Santa Clara Valley Water District ($3,000,000) – Funds will support cleanups of encampment-generated trash, debris, and hazardous pollutants in nine heavily impacted Santa Clara County creeks, resulting in 2,000 tons of trash removal and 4,000 square feet of bank rehabilitation.
Sausalito Marin City School District ($3,000,000) – Funds will support the restoration of up to 600 feet of Willow Creek, providing an outdoor learning environment for the Nevada Campus students of the Sausalito Marin City School District. Additional green stormwater features will also be constructed on campus.
The SPHERE Institute ($3,000,000) – Funds will support design, permitting, and initial implementation costs for creating new tidal marsh and transition zone habitats to support shoreline resilience at a park along the Burlingame shoreline.
Contra Costa County Flood Control and Water Conservation District (two grants totaling $2,800,000) – One grant will support green stormwater infrastructure planning in old industrial areas throughout the underserved communities of Contra Costa County. A second grant will help improve watershed and water quality in Wildcat Creek by constructing a 400-foot-long “fish-friendly” reach and improving the existing sedimentation basin.
Richardson Bay Regional Agency ($2,782,586) – Funds will be used to restore at least 15 acres of eelgrass in Richardson Bay, continue implementation of the Richardson Bay eelgrass protection and management plan, develop a restoration and adaptive management plan, and remove marine debris.
City of Alameda ($1,472,500) – Funds will support creating over 6,000 square feet of green stormwater infrastructure bioretention areas at three intersections to manage stormwater runoff. This effort will be part of the City of Alameda Central Avenue Safety Improvement Project.
East Bay Regional Parks District ($1,200,000) – Funds will support the removal of over 1,000 toxic creosote-treated timber piles and 16,500 square feet of creosote-treated structures at Ferry Point Pier in Richmond.
All Positives Possible ($949,343) – Funds will be used for shoreline education, fish testing, garbage abatement, and shoreline preservation efforts, with a focus on training and increasing participation of community members and leaders from underserved neighborhoods along the shores of South Vallejo, the Carquinez Strait, and the Napa River.
City of San Jose ($419,002) – Funds will help teach San Jose high schoolers about watershed protection and support preparedness for climate change-related natural disasters, instilling resiliency and environmental stewardship in the next generation of young adults.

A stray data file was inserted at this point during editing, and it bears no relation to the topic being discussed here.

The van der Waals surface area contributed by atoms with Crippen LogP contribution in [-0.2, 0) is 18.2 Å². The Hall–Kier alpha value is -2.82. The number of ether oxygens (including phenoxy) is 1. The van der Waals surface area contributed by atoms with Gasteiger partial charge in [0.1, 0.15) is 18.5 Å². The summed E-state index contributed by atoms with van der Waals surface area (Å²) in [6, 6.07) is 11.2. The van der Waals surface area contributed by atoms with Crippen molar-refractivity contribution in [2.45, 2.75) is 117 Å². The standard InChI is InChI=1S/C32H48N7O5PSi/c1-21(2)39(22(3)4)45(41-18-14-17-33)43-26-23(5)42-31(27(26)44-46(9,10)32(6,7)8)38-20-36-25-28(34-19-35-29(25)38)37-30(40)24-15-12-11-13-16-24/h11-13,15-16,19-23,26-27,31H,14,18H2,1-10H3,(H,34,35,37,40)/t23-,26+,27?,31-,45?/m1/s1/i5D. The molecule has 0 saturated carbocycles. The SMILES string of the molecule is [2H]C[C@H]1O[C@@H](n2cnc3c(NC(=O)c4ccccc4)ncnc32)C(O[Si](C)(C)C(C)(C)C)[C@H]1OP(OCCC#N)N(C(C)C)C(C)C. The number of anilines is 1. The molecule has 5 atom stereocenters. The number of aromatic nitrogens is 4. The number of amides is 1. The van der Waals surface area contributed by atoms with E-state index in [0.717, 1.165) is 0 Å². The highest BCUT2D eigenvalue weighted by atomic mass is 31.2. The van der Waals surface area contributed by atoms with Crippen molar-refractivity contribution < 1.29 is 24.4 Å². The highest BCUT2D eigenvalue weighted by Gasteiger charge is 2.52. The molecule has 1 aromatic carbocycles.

San Mateo County ($404,400) – Funds will support purchasing, installing, and maintaining a large trash capture device capable of removing about 3,500 gallons of trash per year from the North Fair Oaks community. The project will also develop an education and outreach program with a local youth engagement program.
Rose Foundation ($366,713) – Funds will support high school students from underserved communities and build their capacity as meaningful, active partners in planning a more equitable and sustainable water future at two project sites – Oakland Estuary and the Arroyo Viejo Creek watershed.
Acterra: Action for a Healthy Planet ($358,708) – Funds will be used to build capacity and climate change resilience in two underserved communities of San Mateo County (Belle Haven and North Fair Oaks neighborhoods) through trainings, community-led vulnerability assessments, and a feasibility analysis for nature-based solutions that enhance water quality and climate justice.
University of California Regents, Berkeley ($343,685) – Funds will be used to pilot the EcoBlock program to improve stormwater capture on an urban block in an underserved neighborhood in Oakland bordering Sausal Creek.
San Francisco Bay is a designated “estuary of national significance” under the Clean Water Act. The Bay and its tributary streams, situated in an urban area with more than seven million people, provide crucial fish and wildlife habitat at the heart of the larger Bay-Delta Estuary. In partnership with numerous non-profit organizations, watershed groups, land trusts, government agencies, and resource conservation districts, the San Francisco Bay Water Quality Improvement Fund has made significant progress in restoring water quality, ‘greening’ development, and building resilience to climate change impacts across San Francisco Bay and its watersheds.